Cancer / OncologyDermatologyMelanoma / Skin Cancer

What to know about melanoma

Melanoma is more like a type of skin cancer. It is not the most common, but it is the most dangerous, because it spreads frequently. It can be difficult to handle when this happens and the outlook could be low. Risk factors for melanoma include, among others, over-exposure to the sun, fair skin and a family history of melanoma.

Receiving an early diagnosis and prompt care can improve the outlook for melanoma sufferers.

Receiving an early diagnosis and prompt care can improve the outlook for melanoma sufferers.

For this purpose, humans should keep track of any moles that alter or grow. Using adequate sun exposure protection can help a person prevent melanoma altogether.

This article covers melanoma signs, how it can be treated by a doctor and ways to treat it. We’ll also clarify how to better prevent melanoma.

What is melanoma?

Melanoma in the foot
A person may be more at risk of melanoma if they have a family history of the condition.

Melanoma is a form of skin cancer that develops when cell-producing pigments called melanocytes mutate and begin to uncontrollably divide.

Most cells in the skin produce pigment. Melanomas can grow anywhere on the skin but some areas are at greater risk than others. It is most likely to impact both the chest and back in men. The legs are the most popular site between women. Certain common melanoma sites include facials.

Melanoma, however, can also occur in the eyes and other areas of the body, including the intestines – on very rare occasions.

For people with darker skin melanoma is relatively rare.

The American Cancer Society (ACS) predicts about 96,480 new melanoma diagnoses will occur in 2019. We also predict about 7,230 people will die in 2019 as a result of melanoma.

Stages

Diagnosis stage of a cancer would show how far it has already spread and what form of treatment will be necessary.

One method of assigning melanoma to one stage identifies the cancer in five stages, from 0 to 4:

  • Stage 0: The cancer is only present in the outermost layer of skin. Doctors refer to this stage as “melanoma in situ.”
  • Stage 1: The cancer is up to 2 millimeters (mm) thick. It has not yet spread to lymph nodes or other sites, and it may or may not be ulcerated.
  • Stage 2: The cancer is at least 1 mm thick but may be thicker than 4 mm. It may or may not be ulcerated, and it has not yet spread to lymph nodes or other sites.
  • Stage 3: The cancer has spread to one or more lymph nodes or nearby lymphatic channels but not distant sites. The original cancer may no longer be visible. If it is visible, it may be thicker than 4 mm and also ulcerated.
  • Stage 4: The cancer has spread to distant lymph nodes or organs, such as the brain, lungs, or liver.

The more advanced a cancer is, the more difficult it is to treat and the worse the outlook is.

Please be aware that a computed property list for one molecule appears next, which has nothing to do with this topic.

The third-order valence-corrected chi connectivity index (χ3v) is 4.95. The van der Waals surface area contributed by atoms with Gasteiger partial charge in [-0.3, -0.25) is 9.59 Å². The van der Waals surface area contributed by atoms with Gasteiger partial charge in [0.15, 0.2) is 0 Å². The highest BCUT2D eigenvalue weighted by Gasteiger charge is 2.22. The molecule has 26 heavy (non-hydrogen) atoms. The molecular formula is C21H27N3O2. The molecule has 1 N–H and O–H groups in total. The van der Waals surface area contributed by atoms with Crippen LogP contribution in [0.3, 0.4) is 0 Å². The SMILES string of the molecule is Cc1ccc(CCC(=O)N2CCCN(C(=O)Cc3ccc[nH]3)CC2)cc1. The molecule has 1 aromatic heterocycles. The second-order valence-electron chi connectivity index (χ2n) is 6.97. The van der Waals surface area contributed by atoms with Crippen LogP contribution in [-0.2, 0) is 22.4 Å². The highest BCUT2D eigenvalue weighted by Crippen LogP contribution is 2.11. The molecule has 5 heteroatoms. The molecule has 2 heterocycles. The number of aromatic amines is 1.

Types

There are four types of melanoma. Learn more about each type in the sections below.

Superficial spreading melanoma

This type of melanoma is the most common, and it mostly occurs on the trunk or limbs. At first, the cells begin to expand gradually, until they disperse across the skin surface.

Nodular melanoma

This is the second most common type of melanoma that occurs on the trunk, head, or neck. It appears to grow faster than other types, and can look like a reddish or blue-black colour.

Lentigo maligna melanoma

It is less common and tends to occur in older adults, particularly in areas of the body that have had over many years of prolonged sun exposure, such as the face.

It starts off as the freckle of a Hutchinson, or lentigo maligna, that looks like a skin stain. This typically grows slowly, and is less harmful than melanoma of other forms.

Acral lentiginous melanoma

That’s the rarest form of melanoma. It occurs on the hands’ palms, feet soles, or under the nails.

Since people with darker skin do not usually get certain forms of melanoma, those with darker skin forms tend to be the most common form of melanoma among those.

Risk factors

Research is under way on the exact causes of melanoma.

Scientists do note however that people with other types of skin are more likely to develop melanoma.

Factors that can also lead to an increased risk of skin cancer include:

  • a high density of freckles or a tendency to develop freckles following exposure to the sun
  • a high number of moles
  • five or more atypical moles
  • the presence of actinic lentigines, also known as liver spots or age spots
  • giant congenital melanocytic nevi, a type of brown birthmark
  • pale skin that does not tan easily and tends to burn
  • light eyes
  • red or light hair
  • high sun exposure, particularly if it produces blistering sunburn, and if sun exposure is intermittent rather than regular
  • older age
  • a family or personal history of melanoma
  • a previous organ transplant

Only sun exposure and sunburn could be avoided of those risk factors. Eviting overexposure to the sun and avoiding sunburn will dramatically reduce skin cancer risk. Tanning beds are also a source of damaging ultraviolet (UV) rays.

Pictures

  • Acral lentiginous melanoma. Image credit Will Blake, 2006.
  • Nodular melanoma. Image credit: Dermnet New Zealand.
  • Superficial spreading melanoma. Image credit: National Cancer Institute.
  • Lentigo maligna melanoma.

An early diagnosis can be helped by being able to tell the difference between normal moles or freckles and those that suggest skin cancer

  • Superficial spreading melanoma
  • Nodular melanoma
  • Lentigo maligna melanoma
  • Acral lentiginous melanoma
  • Skin changes due to cancer
  • Normal mole

Symptoms

Melanoma can be difficult to spot in its early stages. The skin should be tested for any signs of transition.

Changes in skin appearance are essential indicators of melanoma. Doctors use these in the course of diagnosis.

The Foundation for Melanoma Research provides pictures of melanomas and regular moles to help a person know how to tell the difference.

They also list other symptoms that may cause a doctor to visit, including:

  • any skin changes, such as a new spot or mole or a change in the color, shape, or size of an existing spot or mole
  • a skin sore that fails to heal
  • a spot or sore that becomes painful, itchy, or tender